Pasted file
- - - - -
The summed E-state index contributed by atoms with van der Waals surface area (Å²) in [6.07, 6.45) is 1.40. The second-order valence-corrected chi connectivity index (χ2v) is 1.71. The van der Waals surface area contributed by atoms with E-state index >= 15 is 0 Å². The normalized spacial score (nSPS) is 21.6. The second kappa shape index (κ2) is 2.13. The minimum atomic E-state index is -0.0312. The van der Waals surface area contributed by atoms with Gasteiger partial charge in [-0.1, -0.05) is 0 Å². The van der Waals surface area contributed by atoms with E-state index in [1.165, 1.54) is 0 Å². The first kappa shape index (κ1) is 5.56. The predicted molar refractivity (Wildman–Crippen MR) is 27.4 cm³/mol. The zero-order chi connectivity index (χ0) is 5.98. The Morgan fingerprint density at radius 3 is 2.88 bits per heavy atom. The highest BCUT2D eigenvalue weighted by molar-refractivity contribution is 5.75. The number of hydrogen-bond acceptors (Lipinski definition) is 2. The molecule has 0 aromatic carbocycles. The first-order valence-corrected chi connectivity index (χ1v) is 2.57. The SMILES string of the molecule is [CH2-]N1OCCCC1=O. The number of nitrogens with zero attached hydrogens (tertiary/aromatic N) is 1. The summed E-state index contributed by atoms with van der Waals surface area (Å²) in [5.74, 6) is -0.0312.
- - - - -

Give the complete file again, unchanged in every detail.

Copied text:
The summed E-state index contributed by atoms with van der Waals surface area (Å²) in [6.07, 6.45) is 1.40. The second-order valence-corrected chi connectivity index (χ2v) is 1.71. The van der Waals surface area contributed by atoms with E-state index >= 15 is 0 Å². The normalized spacial score (nSPS) is 21.6. The second kappa shape index (κ2) is 2.13. The minimum atomic E-state index is -0.0312. The van der Waals surface area contributed by atoms with Gasteiger partial charge in [-0.1, -0.05) is 0 Å². The van der Waals surface area contributed by atoms with E-state index in [1.165, 1.54) is 0 Å². The first kappa shape index (κ1) is 5.56. The predicted molar refractivity (Wildman–Crippen MR) is 27.4 cm³/mol. The zero-order chi connectivity index (χ0) is 5.98. The Morgan fingerprint density at radius 3 is 2.88 bits per heavy atom. The highest BCUT2D eigenvalue weighted by molar-refractivity contribution is 5.75. The number of hydrogen-bond acceptors (Lipinski definition) is 2. The molecule has 0 aromatic carbocycles. The first-order valence-corrected chi connectivity index (χ1v) is 2.57. The SMILES string of the molecule is [CH2-]N1OCCCC1=O. The number of nitrogens with zero attached hydrogens (tertiary/aromatic N) is 1. The summed E-state index contributed by atoms with van der Waals surface area (Å²) in [5.74, 6) is -0.0312.